The negotiated language in FinCEN’s assessment provides little direct insight into the facts resulting in the Chief Compliance Officer’s personal penalty. However, a close reading of FinCEN’s assessment laid against the facts in the DPA shows that the Chief Compliance Officer’s actions and inaction inhibited the financial institution’s ability to address deficiencies in its program. We expect that the following facts identified in these actions contributed to the personal penalty against the Chief Compliance Officer and to the government’s view that the person’s violations were willful.

  • The financial institution’s AML Officer and several other employees raised concerns regarding the insufficient staffing, alert capping, and resulting missed suspicious activity with the Chief Compliance Officer as early as 2009. In each instance, the government found that the Chief Compliance Officer did not sufficiently respond to requests for more resources, failed to remove the improper alert capping, and, in 2012, was involved in the decision to discontinue the testing that was continually showing reporting failures.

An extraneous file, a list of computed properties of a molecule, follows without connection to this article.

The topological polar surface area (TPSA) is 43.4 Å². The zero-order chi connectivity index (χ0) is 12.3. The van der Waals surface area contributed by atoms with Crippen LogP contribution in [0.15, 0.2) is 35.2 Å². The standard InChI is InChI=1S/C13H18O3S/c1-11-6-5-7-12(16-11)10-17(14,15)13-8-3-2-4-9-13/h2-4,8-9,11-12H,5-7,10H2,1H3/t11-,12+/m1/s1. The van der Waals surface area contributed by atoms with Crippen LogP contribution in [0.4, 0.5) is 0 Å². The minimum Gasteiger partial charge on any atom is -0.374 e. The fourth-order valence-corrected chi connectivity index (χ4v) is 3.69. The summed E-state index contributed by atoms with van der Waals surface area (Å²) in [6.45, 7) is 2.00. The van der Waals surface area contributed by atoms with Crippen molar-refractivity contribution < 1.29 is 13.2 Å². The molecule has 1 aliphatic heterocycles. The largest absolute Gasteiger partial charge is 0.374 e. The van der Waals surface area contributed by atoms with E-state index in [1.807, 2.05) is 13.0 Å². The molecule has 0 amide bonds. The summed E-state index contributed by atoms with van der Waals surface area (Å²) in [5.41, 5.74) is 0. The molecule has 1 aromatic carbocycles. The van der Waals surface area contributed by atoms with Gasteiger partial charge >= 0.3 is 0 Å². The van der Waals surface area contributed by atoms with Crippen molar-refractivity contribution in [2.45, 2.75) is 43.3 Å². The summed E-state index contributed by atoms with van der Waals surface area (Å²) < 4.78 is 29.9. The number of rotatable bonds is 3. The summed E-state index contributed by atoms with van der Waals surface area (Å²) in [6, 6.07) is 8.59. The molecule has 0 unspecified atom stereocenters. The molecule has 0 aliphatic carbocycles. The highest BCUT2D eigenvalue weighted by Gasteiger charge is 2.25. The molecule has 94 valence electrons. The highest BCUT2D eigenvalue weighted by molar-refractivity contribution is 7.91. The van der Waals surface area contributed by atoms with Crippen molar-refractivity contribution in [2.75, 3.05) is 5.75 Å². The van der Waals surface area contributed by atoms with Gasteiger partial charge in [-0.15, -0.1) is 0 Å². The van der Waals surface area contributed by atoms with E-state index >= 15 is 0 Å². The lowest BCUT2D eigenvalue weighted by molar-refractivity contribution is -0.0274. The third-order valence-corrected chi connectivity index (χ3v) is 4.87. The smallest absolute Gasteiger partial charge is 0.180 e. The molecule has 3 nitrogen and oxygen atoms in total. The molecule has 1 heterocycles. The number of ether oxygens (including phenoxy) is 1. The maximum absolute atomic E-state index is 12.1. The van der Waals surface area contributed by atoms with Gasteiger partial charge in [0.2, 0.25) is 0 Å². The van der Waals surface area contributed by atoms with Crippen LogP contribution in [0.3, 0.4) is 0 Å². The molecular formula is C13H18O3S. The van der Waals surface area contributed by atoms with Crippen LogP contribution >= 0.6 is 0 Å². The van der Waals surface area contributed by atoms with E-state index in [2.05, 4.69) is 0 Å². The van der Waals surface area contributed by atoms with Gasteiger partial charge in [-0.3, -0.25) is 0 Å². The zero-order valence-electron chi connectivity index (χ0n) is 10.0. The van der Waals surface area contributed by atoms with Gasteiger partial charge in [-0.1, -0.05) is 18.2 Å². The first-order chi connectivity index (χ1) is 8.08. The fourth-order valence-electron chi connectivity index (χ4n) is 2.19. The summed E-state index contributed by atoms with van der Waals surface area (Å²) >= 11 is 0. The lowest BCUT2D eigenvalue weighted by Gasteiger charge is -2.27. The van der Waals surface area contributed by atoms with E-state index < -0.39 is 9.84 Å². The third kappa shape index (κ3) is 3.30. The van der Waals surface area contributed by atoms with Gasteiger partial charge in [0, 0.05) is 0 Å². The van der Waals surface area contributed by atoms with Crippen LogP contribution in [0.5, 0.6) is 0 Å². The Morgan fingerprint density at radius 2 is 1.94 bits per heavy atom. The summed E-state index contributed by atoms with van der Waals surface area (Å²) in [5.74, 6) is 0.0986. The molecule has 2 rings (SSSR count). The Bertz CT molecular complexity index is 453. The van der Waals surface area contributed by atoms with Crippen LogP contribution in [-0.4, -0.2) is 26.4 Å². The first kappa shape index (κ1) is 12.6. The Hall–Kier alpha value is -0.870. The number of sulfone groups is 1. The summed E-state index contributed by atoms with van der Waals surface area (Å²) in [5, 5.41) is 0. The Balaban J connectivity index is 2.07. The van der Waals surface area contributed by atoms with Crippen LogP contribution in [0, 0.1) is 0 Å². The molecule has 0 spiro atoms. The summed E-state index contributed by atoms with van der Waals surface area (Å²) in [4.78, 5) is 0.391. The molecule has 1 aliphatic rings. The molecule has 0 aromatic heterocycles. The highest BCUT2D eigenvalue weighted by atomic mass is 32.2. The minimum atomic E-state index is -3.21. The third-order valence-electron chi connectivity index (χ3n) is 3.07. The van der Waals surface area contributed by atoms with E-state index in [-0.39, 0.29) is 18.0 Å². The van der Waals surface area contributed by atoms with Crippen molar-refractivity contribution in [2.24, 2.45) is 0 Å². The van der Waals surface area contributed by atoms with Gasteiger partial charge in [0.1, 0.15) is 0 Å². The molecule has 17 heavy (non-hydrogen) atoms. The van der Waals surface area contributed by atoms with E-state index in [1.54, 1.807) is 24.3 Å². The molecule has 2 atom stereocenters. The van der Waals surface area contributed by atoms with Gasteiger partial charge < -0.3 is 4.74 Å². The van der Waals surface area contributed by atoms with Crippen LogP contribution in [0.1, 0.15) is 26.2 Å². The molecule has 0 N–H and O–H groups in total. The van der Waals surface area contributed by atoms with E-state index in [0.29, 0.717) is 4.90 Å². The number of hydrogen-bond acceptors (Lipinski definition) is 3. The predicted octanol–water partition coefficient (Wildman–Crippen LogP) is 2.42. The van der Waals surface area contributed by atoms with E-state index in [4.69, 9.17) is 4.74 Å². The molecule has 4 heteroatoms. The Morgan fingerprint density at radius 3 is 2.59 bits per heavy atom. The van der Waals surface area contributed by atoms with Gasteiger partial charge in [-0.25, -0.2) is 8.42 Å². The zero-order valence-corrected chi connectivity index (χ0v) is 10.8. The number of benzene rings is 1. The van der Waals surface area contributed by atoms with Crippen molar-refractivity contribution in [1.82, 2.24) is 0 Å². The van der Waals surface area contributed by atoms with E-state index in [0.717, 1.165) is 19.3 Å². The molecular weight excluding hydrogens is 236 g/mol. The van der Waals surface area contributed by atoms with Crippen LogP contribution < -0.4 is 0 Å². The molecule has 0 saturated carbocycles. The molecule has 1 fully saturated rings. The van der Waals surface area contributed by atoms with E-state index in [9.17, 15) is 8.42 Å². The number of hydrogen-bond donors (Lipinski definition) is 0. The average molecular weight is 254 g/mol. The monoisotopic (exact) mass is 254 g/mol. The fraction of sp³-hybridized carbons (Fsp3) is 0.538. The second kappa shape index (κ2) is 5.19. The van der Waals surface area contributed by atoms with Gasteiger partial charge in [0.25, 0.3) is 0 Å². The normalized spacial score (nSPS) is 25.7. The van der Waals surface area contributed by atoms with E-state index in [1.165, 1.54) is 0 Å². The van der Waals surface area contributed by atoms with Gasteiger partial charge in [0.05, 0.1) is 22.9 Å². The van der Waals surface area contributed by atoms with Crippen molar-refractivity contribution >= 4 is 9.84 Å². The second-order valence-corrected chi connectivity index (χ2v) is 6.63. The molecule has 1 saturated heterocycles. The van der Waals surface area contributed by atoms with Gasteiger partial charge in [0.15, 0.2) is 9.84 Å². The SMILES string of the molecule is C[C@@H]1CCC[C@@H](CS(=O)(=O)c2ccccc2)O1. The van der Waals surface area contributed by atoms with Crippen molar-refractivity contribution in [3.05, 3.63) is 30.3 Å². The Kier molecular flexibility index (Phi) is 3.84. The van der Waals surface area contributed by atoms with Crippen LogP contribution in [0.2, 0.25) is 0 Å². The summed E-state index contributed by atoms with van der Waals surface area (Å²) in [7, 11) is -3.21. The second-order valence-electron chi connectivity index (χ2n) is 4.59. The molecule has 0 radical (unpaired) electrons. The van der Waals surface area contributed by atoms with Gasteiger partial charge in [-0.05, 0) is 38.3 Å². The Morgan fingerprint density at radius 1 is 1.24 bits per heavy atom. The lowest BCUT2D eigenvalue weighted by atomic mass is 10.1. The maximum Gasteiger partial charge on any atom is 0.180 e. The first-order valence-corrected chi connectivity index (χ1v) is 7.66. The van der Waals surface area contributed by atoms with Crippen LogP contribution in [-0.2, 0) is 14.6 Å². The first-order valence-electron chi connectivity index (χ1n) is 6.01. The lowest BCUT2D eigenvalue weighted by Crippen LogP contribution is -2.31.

• The Chief Compliance Officer is described as having personally misled the financial institution’s regulator about the financial institution’s alert capping process, including by providing non-responsive answers to the regulator’s inquiries, delaying responses to the regulator, and fostering an environment that inhibited subordinates from discussing the issues with the regulator.
  • The Chief Compliance Officer is also said to have intentionally prevented information about AML program concerns from reaching the CEO, to whom the person reported, as well as the Board of Directors. The DPA indicates that the Chief Compliance Officer repeatedly dismissed, and failed to sufficiently raise, concerns with the Board and the CEO. The DPA includes the following specific assertion with respect to a PowerPoint presentation that had been prepared for the CEO by other AML managers in 2013:

 “The CCO reviewed the draft and removed references to alert caps from the presentation, added positive information about the [financial institution]’s AML program, and otherwise altered the deck to present a more favorable image of the [financial institution’s] AML program.”